In Non-standard analysis, is the number of natural numbers a hyperreal number? In other words, if $H$ is the hyperreal infinite unit, does the sum $\sum\limits_{n=1}^H 1$ yield the number of natural numbers? Or, put some other way, is there some hyperreal $H$ which would yield the number of natural numbers?


My anwser is a vague "no", because of the nature of the question. The vaguest expressions are written in italic.

The "number of natural numbers" is usually conceived as the cardinal number $\aleph_0$. The most common convention is that this corresponds as a set to the set $\mathbb{N}$ of positive integers.

This will not be naturally identifiable with a non-standard natural number $H$, of which there is no smallest. In particular the set of standard positive integers is not itself a non-standard positive integer since it is not an object of the universe in IST.

(By the way, we have $\forall h \in \mathbb{N}, h=\sum \limits_{k =1}^h 1$ so $\sum \limits_{n=1}^H 1$ is equal to $H$ for any non-standard positive integer, or any hyperatural number).

In generic systems of hyperreal numbers given by ultrapowers of $\mathbb{R}$ to the power $\mathbb{N}$, you can if you want decide that some hypernatural number such as the equivalence class of the sequence $(0,1,2,...)$ corresponds to $\aleph_0$, but this will most likely be arbitrary. Moreover, in such systems, there may not be anything that looks like any uncountable cardinal number. Two remarks to illustrate this:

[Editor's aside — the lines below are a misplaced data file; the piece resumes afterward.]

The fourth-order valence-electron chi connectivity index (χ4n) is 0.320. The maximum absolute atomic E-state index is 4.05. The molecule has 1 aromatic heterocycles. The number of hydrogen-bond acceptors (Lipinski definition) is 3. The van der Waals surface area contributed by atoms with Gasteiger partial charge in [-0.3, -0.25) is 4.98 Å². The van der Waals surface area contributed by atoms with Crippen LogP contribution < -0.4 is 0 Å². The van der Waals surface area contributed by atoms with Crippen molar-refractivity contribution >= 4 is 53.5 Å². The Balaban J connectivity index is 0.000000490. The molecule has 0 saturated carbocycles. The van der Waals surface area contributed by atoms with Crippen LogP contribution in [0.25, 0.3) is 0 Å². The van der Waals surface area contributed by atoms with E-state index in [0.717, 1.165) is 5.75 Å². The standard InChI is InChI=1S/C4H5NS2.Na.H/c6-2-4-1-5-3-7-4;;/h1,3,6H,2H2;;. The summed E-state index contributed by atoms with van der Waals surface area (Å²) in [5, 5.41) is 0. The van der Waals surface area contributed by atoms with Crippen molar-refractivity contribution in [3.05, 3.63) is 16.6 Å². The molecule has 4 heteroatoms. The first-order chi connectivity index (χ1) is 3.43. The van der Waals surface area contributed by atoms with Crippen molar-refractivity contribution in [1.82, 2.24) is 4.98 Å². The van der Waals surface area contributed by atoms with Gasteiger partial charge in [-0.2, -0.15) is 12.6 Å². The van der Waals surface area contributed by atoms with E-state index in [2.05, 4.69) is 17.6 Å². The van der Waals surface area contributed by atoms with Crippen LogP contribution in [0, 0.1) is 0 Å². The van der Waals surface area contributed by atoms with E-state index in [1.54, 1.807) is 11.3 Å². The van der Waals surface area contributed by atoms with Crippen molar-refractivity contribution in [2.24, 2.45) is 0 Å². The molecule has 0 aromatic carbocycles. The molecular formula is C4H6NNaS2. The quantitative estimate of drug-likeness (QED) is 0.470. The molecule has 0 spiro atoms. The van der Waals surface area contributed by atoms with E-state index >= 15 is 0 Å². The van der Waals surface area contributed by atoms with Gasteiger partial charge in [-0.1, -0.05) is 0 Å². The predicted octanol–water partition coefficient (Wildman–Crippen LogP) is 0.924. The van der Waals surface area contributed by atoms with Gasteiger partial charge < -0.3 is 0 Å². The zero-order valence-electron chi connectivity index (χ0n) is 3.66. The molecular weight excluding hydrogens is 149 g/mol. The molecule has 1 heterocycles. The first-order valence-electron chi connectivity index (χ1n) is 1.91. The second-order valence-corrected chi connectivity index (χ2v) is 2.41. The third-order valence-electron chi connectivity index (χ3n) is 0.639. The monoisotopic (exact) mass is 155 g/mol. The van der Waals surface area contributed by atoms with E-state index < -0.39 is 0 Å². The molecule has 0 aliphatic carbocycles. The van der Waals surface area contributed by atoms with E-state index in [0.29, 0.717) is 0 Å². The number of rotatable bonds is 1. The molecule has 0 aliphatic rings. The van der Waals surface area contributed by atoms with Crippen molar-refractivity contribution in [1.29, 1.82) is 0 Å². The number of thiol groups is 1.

1. I believe it is consistent with ZFC that every order embedding $(\omega_1,\in) \longrightarrow ({}^*\mathbb{N},{}^*<)$ is cofinal.
  2. For any hypernatural number $H \in {}^*\mathbb{N}$, the set $\{N \in {}^*\mathbb{N} : N<H\}$ has cardinality continuum.

Nevertheless, there are systems of hyperreal numbers where one can identify such sums with ordinal numbers such as $\omega \equiv \aleph_0 \equiv \mathbb{N}$. Although this identification still suffers from the issue 2. above, it provides a more solid link between certain so-called euclidean numbers and certain ordinals.


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